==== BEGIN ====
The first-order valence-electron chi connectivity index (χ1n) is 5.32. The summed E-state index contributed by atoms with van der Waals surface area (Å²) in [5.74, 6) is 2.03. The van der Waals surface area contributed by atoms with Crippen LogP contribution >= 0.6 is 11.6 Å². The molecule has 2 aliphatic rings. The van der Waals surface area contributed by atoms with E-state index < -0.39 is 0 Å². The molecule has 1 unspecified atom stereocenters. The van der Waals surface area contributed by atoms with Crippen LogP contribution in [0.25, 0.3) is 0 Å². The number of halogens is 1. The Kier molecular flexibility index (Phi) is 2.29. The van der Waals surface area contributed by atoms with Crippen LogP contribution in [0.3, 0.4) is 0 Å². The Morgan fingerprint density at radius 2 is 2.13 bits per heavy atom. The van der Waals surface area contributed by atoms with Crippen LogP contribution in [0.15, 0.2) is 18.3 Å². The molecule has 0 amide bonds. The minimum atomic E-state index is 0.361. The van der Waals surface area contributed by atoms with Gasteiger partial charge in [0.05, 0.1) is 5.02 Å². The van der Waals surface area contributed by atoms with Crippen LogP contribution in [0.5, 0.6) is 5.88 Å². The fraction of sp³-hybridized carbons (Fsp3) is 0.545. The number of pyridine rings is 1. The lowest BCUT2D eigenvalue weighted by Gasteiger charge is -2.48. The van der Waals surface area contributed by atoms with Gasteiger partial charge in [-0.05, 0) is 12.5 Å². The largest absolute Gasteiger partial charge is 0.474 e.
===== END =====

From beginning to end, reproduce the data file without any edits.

The first-order valence-electron chi connectivity index (χ1n) is 5.32. The summed E-state index contributed by atoms with van der Waals surface area (Å²) in [5.74, 6) is 2.03. The van der Waals surface area contributed by atoms with Crippen LogP contribution >= 0.6 is 11.6 Å². The molecule has 2 aliphatic rings. The van der Waals surface area contributed by atoms with E-state index < -0.39 is 0 Å². The molecule has 1 unspecified atom stereocenters. The van der Waals surface area contributed by atoms with Crippen LogP contribution in [0.25, 0.3) is 0 Å². The number of halogens is 1. The Kier molecular flexibility index (Phi) is 2.29. The van der Waals surface area contributed by atoms with Crippen LogP contribution in [0.3, 0.4) is 0 Å². The Morgan fingerprint density at radius 2 is 2.13 bits per heavy atom. The van der Waals surface area contributed by atoms with Crippen LogP contribution in [0.15, 0.2) is 18.3 Å². The molecule has 0 amide bonds. The minimum atomic E-state index is 0.361. The van der Waals surface area contributed by atoms with Gasteiger partial charge in [0.05, 0.1) is 5.02 Å². The van der Waals surface area contributed by atoms with Crippen LogP contribution in [0.5, 0.6) is 5.88 Å². The fraction of sp³-hybridized carbons (Fsp3) is 0.545. The number of pyridine rings is 1. The lowest BCUT2D eigenvalue weighted by Gasteiger charge is -2.48. The van der Waals surface area contributed by atoms with Gasteiger partial charge in [-0.05, 0) is 12.5 Å². The largest absolute Gasteiger partial charge is 0.474 e.